Wednesday, August 30, 2006

Where goes quality of life?

According to an article printed the other day, U.S. wages are not keeping up with productivity--that is, wages for the majority of workers:
The median hourly wage for American workers has declined 2 percent since 2003, after factoring in inflation. The drop has been especially notable, economists say, because productivity — the amount that an average worker produces in an hour and the basic wellspring of a nation’s living standards — has risen steadily over the same period.

Top executives are still doing quite well:
At the very top of the income spectrum, many workers have continued to receive raises that outpace inflation, and the gains have been large enough to keep average income and consumer spending rising.

Basically, something about the way our country's economy is being managed is creepingly failing to reward the U.S. worker for working. Yet, isn't this what America is all about?

News like this is hardly a surprise. Of course, the fact that inflation is increasing adds insult to injury (not to mention more injury). The joke of all of this is that Republicans want to pass this off as a good economy because there is growth. One of the worst things a politician can be accused of is being out of touch, and it is an accusation Republicans have hurled at Democrats unapologetically over the years. Yet, anyone who would suggest our's is a great economy is woefully out of touch.

Living in an expensive city has really driven home for me how increasingly unaffordable a decent quality of life is. I'm not talking about a yuppy quality of life. I'm talking about simple things like living in working, comfortable living quarters that are an hour or less from one's place of work and avoiding getting into debt--a potentially debilitating state, especially for a younger person--in the process.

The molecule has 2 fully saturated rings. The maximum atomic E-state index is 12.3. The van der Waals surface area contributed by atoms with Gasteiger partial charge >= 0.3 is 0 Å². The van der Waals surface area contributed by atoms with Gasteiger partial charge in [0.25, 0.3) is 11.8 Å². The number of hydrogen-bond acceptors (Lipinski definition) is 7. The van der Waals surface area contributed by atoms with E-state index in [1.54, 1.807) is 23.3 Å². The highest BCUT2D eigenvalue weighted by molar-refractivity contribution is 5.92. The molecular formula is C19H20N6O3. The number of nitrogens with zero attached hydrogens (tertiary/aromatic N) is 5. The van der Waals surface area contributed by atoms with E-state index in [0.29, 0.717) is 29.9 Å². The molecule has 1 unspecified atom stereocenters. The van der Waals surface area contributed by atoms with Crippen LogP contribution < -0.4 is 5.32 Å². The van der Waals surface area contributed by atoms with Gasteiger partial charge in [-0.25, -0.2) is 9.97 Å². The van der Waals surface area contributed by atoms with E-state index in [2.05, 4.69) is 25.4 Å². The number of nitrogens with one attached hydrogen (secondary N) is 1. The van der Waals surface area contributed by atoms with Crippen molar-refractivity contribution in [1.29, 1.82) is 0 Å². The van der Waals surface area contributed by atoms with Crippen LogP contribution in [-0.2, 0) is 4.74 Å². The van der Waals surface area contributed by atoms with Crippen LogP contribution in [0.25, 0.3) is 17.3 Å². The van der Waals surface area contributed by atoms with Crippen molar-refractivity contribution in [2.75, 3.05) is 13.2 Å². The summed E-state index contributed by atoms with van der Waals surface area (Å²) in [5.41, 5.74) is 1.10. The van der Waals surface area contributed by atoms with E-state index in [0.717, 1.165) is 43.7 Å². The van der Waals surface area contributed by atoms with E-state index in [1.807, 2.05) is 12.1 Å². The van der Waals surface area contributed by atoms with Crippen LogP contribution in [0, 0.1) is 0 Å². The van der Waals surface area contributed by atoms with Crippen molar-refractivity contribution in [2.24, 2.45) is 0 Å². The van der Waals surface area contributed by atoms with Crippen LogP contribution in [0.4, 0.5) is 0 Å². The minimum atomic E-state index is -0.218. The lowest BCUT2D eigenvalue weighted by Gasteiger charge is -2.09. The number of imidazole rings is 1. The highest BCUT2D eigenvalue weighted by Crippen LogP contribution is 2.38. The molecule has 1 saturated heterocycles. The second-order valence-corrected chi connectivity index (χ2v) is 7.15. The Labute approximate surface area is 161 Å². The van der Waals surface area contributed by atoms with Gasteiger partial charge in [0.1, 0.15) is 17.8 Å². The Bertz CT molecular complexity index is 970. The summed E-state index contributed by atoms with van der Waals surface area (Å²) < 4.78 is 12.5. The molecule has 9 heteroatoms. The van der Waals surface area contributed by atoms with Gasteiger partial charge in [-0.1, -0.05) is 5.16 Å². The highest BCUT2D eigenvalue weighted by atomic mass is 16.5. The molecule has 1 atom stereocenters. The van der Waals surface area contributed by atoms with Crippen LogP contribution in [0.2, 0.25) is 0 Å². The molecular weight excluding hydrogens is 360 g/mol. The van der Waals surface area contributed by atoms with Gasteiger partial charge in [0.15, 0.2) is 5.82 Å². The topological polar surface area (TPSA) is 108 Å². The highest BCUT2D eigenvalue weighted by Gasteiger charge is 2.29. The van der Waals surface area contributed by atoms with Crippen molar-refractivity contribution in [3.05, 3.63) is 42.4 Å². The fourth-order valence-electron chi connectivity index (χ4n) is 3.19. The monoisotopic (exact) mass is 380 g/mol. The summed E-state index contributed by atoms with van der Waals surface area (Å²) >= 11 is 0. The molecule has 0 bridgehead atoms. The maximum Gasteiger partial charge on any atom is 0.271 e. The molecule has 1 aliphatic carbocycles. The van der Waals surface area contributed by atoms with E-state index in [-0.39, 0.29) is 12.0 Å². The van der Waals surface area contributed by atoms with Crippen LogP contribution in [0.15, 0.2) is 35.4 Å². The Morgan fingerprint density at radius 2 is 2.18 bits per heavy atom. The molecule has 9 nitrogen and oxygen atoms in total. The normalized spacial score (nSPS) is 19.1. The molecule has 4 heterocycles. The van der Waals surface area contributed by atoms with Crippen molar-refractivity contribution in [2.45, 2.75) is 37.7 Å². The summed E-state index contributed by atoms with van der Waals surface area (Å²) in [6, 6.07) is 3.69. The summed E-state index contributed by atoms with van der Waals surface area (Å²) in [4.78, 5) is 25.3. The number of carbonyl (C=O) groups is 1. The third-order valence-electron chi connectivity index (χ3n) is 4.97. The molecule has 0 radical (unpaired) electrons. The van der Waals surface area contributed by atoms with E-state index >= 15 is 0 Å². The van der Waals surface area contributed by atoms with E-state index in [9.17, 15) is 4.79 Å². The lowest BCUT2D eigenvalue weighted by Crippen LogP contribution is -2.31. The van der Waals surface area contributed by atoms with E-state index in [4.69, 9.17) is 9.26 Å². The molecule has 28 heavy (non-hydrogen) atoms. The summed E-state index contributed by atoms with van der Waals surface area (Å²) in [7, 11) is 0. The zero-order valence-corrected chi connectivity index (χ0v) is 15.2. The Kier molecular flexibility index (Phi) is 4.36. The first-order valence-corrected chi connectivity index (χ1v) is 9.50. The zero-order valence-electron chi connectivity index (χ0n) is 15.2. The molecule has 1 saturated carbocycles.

Yet, there is no shortage (yet) of luxury condos and apartments and no shortage of expensive restaurants and car dealerships and clothes stores, etc. Someone has to be getting richer--or perhaps, the already-rich are accumulating more wealth. In the meantime, everyone else is getting used to living lives of increasing inconvenience: with traffic, with expensive fuel prices, with being crunched for time (because we are so busy being productive at work!), etc. Improvements to quality of life are being stymied by politicians who do not want to do anything about infrastructure and public transportation, energy policy, pension reform, health care reform, and so on.

It seems this is the perfect moment for politicians--the ones who have an interest in the public good, that is (I don't have high hopes for the rest of them!)--to reevaulate the priorities we have set for ourselves. The era of Reagan selfishness and Bush even-more-selfishness is blindly dragging on by virtue of who is in power, though its values (or lack thereof) do not seem to represent the sentiments of most Americans.

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